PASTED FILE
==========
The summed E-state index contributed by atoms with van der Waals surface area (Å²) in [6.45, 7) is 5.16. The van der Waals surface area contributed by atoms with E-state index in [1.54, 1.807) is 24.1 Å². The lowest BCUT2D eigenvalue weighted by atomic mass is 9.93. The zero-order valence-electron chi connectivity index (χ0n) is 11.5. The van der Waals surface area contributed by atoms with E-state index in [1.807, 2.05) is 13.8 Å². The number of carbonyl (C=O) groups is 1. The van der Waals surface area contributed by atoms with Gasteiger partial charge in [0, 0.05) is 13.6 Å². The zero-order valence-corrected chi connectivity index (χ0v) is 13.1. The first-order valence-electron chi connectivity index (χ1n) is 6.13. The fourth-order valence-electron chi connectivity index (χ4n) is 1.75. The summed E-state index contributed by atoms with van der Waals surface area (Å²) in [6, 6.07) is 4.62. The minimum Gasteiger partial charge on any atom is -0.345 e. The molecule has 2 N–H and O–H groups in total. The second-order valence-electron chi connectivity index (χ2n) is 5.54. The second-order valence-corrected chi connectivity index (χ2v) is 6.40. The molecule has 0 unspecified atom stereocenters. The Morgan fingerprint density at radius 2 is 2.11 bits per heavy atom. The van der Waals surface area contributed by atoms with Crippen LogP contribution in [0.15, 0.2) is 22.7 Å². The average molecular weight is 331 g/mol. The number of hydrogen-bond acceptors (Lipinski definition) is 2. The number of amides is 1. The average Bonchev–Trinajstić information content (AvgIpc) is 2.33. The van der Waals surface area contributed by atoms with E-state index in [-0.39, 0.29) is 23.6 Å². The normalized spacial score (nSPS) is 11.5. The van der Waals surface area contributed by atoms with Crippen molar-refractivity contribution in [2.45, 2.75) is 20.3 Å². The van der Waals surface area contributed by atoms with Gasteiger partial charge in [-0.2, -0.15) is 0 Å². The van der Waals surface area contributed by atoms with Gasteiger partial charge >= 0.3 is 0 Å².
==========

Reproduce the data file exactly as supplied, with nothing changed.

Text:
The summed E-state index contributed by atoms with van der Waals surface area (Å²) in [6.45, 7) is 5.16. The van der Waals surface area contributed by atoms with E-state index in [1.54, 1.807) is 24.1 Å². The lowest BCUT2D eigenvalue weighted by atomic mass is 9.93. The zero-order valence-electron chi connectivity index (χ0n) is 11.5. The van der Waals surface area contributed by atoms with E-state index in [1.807, 2.05) is 13.8 Å². The number of carbonyl (C=O) groups is 1. The van der Waals surface area contributed by atoms with Gasteiger partial charge in [0, 0.05) is 13.6 Å². The zero-order valence-corrected chi connectivity index (χ0v) is 13.1. The first-order valence-electron chi connectivity index (χ1n) is 6.13. The fourth-order valence-electron chi connectivity index (χ4n) is 1.75. The summed E-state index contributed by atoms with van der Waals surface area (Å²) in [6, 6.07) is 4.62. The minimum Gasteiger partial charge on any atom is -0.345 e. The molecule has 2 N–H and O–H groups in total. The second-order valence-electron chi connectivity index (χ2n) is 5.54. The second-order valence-corrected chi connectivity index (χ2v) is 6.40. The molecule has 0 unspecified atom stereocenters. The Morgan fingerprint density at radius 2 is 2.11 bits per heavy atom. The van der Waals surface area contributed by atoms with Crippen LogP contribution in [0.15, 0.2) is 22.7 Å². The average molecular weight is 331 g/mol. The number of hydrogen-bond acceptors (Lipinski definition) is 2. The number of amides is 1. The average Bonchev–Trinajstić information content (AvgIpc) is 2.33. The van der Waals surface area contributed by atoms with E-state index in [-0.39, 0.29) is 23.6 Å². The normalized spacial score (nSPS) is 11.5. The van der Waals surface area contributed by atoms with Crippen molar-refractivity contribution in [2.45, 2.75) is 20.3 Å². The van der Waals surface area contributed by atoms with Gasteiger partial charge in [-0.2, -0.15) is 0 Å². The van der Waals surface area contributed by atoms with Gasteiger partial charge >= 0.3 is 0 Å².